Saturday, February 28, 2009

Bath & body products: Introduction

I love making bath & body products probably more than any other craft. It brings together science and art in an amazing combination you can use every day. And it does save you money big time, which is always a concern in this economic climate.


Preservatives: I know some people are really against preservatives, but I will not allow anyone to leave my classes or my workshop with adequate preservation. There are no "natural" preservatives, but you do have a range from which to choose. I like Germall Plus - it can be used at levels from 0.1 to 0.5% for most products, and it is affordable. Germaben II is also a good choice. There are others like Optiphen or Suttocide, but I know nothing about these, so I can't really help much. Some preservatives can alter your pH or emulsification, so research your preservative before you use it. Learning to preserve is an art in itself, but using Germall Plus or Germaben II is the easy way to start as they are easy to find and shouldn't mess with your pH or emulsification.

Measuring vs. weighing: As different ingredients have different densities, you will want to weigh your products. Get yourself a good digital scale that measures 1.0 grams (or up to 0.1 grams if you want to make more mineral make-up!) from a kitchen store (London Drugs has a good selection and great prices) or a supply store (Voyageur carries the Escali line for about $40 to start, and these are great!) For some things, like the toner, we could get away with measuring in measuring cups, but this just isn't as accurate as I'd like.

How to interpret recipes: A lot of recipes are listed in terms of percentage, so the entire recipe will total 100%. This makes it easier to make larger batches. If you are making a recipe with percentages, just convert the percentage to grams. If a recipe calls for 80% water, in a 100 gram batch you'll use 80 grams of water. If you want to make 300 grams of the recipe, you'll multiply the entire recipe by 3, so you'll use 240 grams of water. This goes for every ingredient, so if you need 20% oils, you'll add 20 grams of oil, and so on.

Fragrance oils: Please use fragrance or essential oils from reputable retailers (see the side bar for my favourite local suppliers). Do not use perfumes. We found this out the hard way: We made milk bath with Poison and it smelled horrible the next day! You can find water soluble oils at Voyageur, which are great for body sprays, body washes, bubble baths, and other things in which you wouldn't normally use an emulsifier, but most you'll find will be oil based.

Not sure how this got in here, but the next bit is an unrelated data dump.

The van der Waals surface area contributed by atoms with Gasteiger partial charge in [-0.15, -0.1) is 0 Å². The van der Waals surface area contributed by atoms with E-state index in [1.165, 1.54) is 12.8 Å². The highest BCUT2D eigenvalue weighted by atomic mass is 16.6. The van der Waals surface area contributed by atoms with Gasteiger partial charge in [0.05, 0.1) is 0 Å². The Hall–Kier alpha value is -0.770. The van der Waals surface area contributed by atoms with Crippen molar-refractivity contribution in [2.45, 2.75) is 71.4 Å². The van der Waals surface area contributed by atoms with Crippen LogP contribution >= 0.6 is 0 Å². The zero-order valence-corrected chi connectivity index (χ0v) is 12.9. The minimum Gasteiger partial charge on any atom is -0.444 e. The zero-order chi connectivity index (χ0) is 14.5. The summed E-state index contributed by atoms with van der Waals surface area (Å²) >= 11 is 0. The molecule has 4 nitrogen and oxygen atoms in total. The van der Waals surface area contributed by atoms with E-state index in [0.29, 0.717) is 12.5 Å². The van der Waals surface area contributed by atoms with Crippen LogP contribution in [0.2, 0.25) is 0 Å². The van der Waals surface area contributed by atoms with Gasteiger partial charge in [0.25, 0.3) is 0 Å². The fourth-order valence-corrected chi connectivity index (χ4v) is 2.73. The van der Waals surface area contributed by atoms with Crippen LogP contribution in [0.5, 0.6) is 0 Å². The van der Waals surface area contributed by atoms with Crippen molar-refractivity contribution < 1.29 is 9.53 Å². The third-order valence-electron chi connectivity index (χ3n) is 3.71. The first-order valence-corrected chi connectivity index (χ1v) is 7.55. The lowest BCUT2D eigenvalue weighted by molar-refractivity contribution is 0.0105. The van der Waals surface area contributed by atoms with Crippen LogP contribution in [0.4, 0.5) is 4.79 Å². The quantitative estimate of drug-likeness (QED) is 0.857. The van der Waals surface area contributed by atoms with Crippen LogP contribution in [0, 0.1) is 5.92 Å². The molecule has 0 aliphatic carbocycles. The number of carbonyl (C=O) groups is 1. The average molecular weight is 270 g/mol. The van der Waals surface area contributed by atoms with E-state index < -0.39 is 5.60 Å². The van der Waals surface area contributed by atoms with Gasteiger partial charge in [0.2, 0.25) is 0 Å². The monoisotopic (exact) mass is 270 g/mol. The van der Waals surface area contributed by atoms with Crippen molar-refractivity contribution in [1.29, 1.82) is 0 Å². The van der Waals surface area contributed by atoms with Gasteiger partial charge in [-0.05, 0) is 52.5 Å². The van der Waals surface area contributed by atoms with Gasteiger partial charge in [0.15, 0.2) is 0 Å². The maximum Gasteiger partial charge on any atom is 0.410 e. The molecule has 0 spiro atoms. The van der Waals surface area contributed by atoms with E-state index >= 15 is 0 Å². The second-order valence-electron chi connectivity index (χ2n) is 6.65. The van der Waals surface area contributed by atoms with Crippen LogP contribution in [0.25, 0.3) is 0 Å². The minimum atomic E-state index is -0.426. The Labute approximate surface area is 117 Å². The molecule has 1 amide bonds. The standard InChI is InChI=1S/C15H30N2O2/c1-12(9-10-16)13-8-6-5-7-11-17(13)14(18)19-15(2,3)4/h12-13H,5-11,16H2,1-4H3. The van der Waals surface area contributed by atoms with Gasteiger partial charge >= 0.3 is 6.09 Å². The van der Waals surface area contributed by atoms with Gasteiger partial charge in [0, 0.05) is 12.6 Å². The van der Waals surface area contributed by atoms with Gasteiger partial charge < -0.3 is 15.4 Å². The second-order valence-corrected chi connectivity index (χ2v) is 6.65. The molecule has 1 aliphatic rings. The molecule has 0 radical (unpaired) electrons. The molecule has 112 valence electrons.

Proper techniques: We use the heat and hold method for making lotion and other recipes containing water. This means you should heat your ingredients to 70C and hold it there for about 20 minutes. Now this does mean that some of your water will evaporate, so make sure you put in more than you need and weigh it again before combining. When adding preservatives, fragrance oils, or other heat sensitive ingredients, make sure you have a thermometer to tell you when you've reached 45C.

Packaging: Please do not re-use bottles. You can get really nice bottles at the dollar store or at the supply stores listed on the right. Re-using bottles might seem like a good idea, but if you have bacteria or other nasties in your bottles, you've contaminated your products from the start!

Labelling: This is a fun part of making your own products - coming up with names for the products and fragrances, adding your own pictures, customizing what you make -- and it helps when you want to re-make the products by adding the ingredient list. Make your labels waterproof by using waterproof inks (like Epson inks) on your printer, and spray with Krylon Make It Last! to ensure the labels don't come off under water.

Scale (see above for more information)
Pyrex or heat proof jugs
Double boiler - make one on your stove with a pot and some water
Funnels to pour your creations into bottles
Pipettes (optional - great for small amounts, like fragrance oils)
Various spoons and forks you use only for making products.

When I'm making a product, I ask myself what is my end goal? For instance, with my body wash I want to create something that has good cleaning power, good lather, a pleasant smell, and moisturizing abilities. So I need to choose my surfactants and additives carefully to ensure I get this end result.

So you've got all this stuff...what next? Tomorrow, tune in to learn how to make a facial toner!

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